No difference came with age other than the advent of Imitrex, which has made my life more bearable, though it does not work as well as it once did. I have been made to feel that I created this problem. I have lived long enough to be judged as a neurotic middle aged woman who couldn't deal with life, and I have lived knowing the statistics of having a stroke as I age into later life, because I am a migraineur.

My brain has felt ready to explode, I have prayed for a hot poker to relieve the pressure behind my right eye. If you are a migraineur reading this, you know exactly the other things I have prayed for too. I know what transitioning is. I have lost my vision; have prodromal (early symptoms) of eye lid dropping and my right eye crossing. Sometimes after vomiting, it will move to the left, that is when I know my nightmare will soon lessen. I have tried every drug known to man to prevent them; nothing works. 


I have been poked and prodded, promised miracle injections that didn't work. I have had Botox(T)  in my neck, which rendered me in so much pain I cried every day until it wore off, that was several months. (I will clarify that the Botox was to treat my cervical degeneration, not the migraine protocol.)

Yes, I have lived the migraine life. There is no other pain like it, and I have plenty of other pain conditions to boot. We all know that even after an attack leaves, we do not feel like tripping through a field of flowers as pharmaceutical ads imply—If only. We have come a long way in understanding them, but we have miles to go before we sleep.

Help change the world. Raise awareness for migraine treatment and prevention. Join a group like the AHMA, follow AmericanHeadache Society. Even if you don't have them often, you know you never want them again.

My first blog of the month is here

~ • ~ • ~ • ~ • ~ • ~

"Adversity is only an obstacle if we fail to see opportunity."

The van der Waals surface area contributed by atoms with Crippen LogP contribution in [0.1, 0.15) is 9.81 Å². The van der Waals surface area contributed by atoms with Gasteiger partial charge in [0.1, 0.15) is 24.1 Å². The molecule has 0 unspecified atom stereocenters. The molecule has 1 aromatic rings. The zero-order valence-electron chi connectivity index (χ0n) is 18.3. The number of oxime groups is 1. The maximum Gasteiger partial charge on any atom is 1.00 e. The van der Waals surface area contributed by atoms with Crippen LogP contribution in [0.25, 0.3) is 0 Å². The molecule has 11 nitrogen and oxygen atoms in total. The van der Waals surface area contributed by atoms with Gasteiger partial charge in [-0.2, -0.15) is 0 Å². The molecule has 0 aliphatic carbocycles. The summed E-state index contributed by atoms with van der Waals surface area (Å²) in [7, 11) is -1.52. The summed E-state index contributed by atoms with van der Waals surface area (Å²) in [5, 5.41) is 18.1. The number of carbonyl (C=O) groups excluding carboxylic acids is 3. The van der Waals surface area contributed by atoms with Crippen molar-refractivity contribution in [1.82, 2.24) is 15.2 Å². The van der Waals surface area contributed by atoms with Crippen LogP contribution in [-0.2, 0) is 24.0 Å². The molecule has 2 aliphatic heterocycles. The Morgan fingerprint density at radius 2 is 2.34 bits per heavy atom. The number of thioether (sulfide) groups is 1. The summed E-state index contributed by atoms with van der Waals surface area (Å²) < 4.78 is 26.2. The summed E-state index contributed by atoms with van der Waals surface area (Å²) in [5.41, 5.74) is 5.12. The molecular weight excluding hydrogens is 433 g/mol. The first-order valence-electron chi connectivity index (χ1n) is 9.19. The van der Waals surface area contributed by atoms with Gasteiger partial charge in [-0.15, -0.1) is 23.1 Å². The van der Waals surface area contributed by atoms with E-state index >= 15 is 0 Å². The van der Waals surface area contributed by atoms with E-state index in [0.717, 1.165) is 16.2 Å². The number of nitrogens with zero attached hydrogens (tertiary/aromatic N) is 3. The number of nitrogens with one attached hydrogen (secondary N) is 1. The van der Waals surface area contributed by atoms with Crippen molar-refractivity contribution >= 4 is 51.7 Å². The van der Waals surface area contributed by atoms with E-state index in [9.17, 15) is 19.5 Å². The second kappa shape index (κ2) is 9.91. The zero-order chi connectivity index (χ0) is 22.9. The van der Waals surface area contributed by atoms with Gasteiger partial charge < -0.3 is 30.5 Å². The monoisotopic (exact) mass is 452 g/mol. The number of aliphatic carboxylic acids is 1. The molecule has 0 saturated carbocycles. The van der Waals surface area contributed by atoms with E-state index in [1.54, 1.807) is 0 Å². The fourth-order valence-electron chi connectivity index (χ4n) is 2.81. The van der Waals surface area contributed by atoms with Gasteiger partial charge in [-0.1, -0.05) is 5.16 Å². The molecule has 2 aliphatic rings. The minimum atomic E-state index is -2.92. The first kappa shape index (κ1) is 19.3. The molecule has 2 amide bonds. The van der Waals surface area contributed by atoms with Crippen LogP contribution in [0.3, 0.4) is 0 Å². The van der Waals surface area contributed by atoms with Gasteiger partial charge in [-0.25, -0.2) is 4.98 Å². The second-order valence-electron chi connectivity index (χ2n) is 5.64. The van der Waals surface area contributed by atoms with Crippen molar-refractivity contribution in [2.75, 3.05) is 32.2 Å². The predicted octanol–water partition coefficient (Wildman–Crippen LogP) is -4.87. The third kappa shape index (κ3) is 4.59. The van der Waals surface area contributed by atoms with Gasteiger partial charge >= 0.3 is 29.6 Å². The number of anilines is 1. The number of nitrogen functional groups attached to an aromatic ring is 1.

Celeste Cooper, RN
Author—Patient—Health Central Chronic Pain Pro Advocate

Celeste’s Website: http://CelesteCooper.com

Learn more about what you can do to help your body function to its potential in the books you can find here on Celeste's  blog. Subscribe to posts by using the information in the upper right hand corner or use the share buttons to share with others.


All answers and blogs are based on the author's opinions and writing and are not meant to replace medical advice.  

Thursday, June 12, 2014

Sneak Peek – Revised edition of Broken Body, Wounded Spirit: Balancing the See-Saw of Chronic Pain, SUMMER DEVOTIONS


Inside the Cover:

“Broken Body – Wounded Spirit is a movable feast of poetry, reflections, coping strategies, educational tidbits, enchanting imagery, and more. For anyone in persistent pain holding a desire to restore physical, mental, emotional, and spiritual balance, Celeste and Jeff offer help, hope, and a path to self-empowerment.” Myra J. Christopher, Kathleen M. Foley Chair in Pain and Palliative Care at the Center for Practical Bioethics, and Principal Investigator of the Pain Action Alliance to Implement a NationalStrategy.


Summer 
Day One

The Power of Summer
               
Today is the day to begin our summer growth, a time to mature into a different way of thinking about how we can use and improve on what we learned from the Spring Devotions in this series. As we embrace the summer season and feel the warmth of the sun, we learn to rise up in the face of summer power and empowerment despite our personal adversities. The benefits of the season are bountiful...

Spending 20 minutes in the sun can:
  • Boost vitamin D levels (having many health benefits).
  • Provide an opportunity to get up and get going.
  • Improve our mood...
and more.


Things we can do while we are enjoying the outdoors: 
  • Appreciate the detail of a flower by looking at it closely with a camera or magnifying glass.
  • Smell new mown grass and feel it under our feet.
  • Spend time visiting with a friend...

 and more.


What are some other things I could add to these lists?





About the Book 
Review the Table of Contents 
What others have to say, Inside the Cover 

Available:

Amazon (Also available in Kindle)
Barnes and Noble 
Amazon UK
Amazon Canada 


Saturday, June 7, 2014

Migraine Awareness – An exercise that might help when all else fails. Followed by some recent research. by Celeste Cooper






Because migraine occurs in many patients with fibromyalgia, chronic fatigue syndrome, and chronic myofascial pain and this is migraine awareness month, I felt you might find the following excerpt from our book Fibromyalgia, Chronic Fatigue Syndrome and Myofascial Pain helpful. Following the excerpt are some more recent research citations on migraine if you are so inclined to share with your healthcare provider.

Before the advent of medications to treat migraine, I had to find ways of working through them in other ways. Some not so pleasant, but I learned early in my life how to meditate through pain.


Excerpt:
From Integrative Therapies for Fibromyalgia, Chronic FatigueSyndrome and Myofascial Pain: The Mind Body Connection, pgs. 285-286.